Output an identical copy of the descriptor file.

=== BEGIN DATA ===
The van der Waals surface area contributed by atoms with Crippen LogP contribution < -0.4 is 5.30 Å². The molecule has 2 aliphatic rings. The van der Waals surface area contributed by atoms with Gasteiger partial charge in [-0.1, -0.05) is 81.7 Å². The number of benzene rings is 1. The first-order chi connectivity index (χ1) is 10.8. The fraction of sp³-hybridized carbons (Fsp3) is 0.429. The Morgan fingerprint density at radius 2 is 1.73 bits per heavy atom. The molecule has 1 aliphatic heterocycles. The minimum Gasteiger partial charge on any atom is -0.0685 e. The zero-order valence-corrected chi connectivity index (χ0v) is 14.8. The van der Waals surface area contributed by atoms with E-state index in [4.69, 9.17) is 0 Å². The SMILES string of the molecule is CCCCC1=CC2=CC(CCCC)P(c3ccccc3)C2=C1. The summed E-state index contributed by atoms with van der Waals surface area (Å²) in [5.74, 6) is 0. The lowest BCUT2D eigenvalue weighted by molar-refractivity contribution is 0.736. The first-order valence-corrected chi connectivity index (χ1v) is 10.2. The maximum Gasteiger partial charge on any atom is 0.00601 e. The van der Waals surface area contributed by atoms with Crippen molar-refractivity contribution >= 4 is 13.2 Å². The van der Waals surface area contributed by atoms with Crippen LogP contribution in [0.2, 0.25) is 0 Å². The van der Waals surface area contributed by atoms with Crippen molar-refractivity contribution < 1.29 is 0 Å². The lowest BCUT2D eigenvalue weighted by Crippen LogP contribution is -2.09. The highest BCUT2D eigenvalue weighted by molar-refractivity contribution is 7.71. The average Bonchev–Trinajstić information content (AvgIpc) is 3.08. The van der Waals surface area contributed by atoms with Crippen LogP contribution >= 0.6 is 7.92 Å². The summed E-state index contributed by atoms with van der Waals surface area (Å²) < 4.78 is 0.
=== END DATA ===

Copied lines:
The van der Waals surface area contributed by atoms with Crippen LogP contribution < -0.4 is 5.30 Å². The molecule has 2 aliphatic rings. The van der Waals surface area contributed by atoms with Gasteiger partial charge in [-0.1, -0.05) is 81.7 Å². The number of benzene rings is 1. The first-order chi connectivity index (χ1) is 10.8. The fraction of sp³-hybridized carbons (Fsp3) is 0.429. The Morgan fingerprint density at radius 2 is 1.73 bits per heavy atom. The molecule has 1 aliphatic heterocycles. The minimum Gasteiger partial charge on any atom is -0.0685 e. The zero-order valence-corrected chi connectivity index (χ0v) is 14.8. The van der Waals surface area contributed by atoms with E-state index in [4.69, 9.17) is 0 Å². The SMILES string of the molecule is CCCCC1=CC2=CC(CCCC)P(c3ccccc3)C2=C1. The summed E-state index contributed by atoms with van der Waals surface area (Å²) in [5.74, 6) is 0. The lowest BCUT2D eigenvalue weighted by molar-refractivity contribution is 0.736. The first-order valence-corrected chi connectivity index (χ1v) is 10.2. The maximum Gasteiger partial charge on any atom is 0.00601 e. The van der Waals surface area contributed by atoms with Crippen molar-refractivity contribution >= 4 is 13.2 Å². The van der Waals surface area contributed by atoms with Crippen LogP contribution in [0.2, 0.25) is 0 Å². The van der Waals surface area contributed by atoms with Crippen molar-refractivity contribution < 1.29 is 0 Å². The lowest BCUT2D eigenvalue weighted by Crippen LogP contribution is -2.09. The highest BCUT2D eigenvalue weighted by molar-refractivity contribution is 7.71. The average Bonchev–Trinajstić information content (AvgIpc) is 3.08. The van der Waals surface area contributed by atoms with Crippen LogP contribution >= 0.6 is 7.92 Å². The summed E-state index contributed by atoms with van der Waals surface area (Å²) < 4.78 is 0.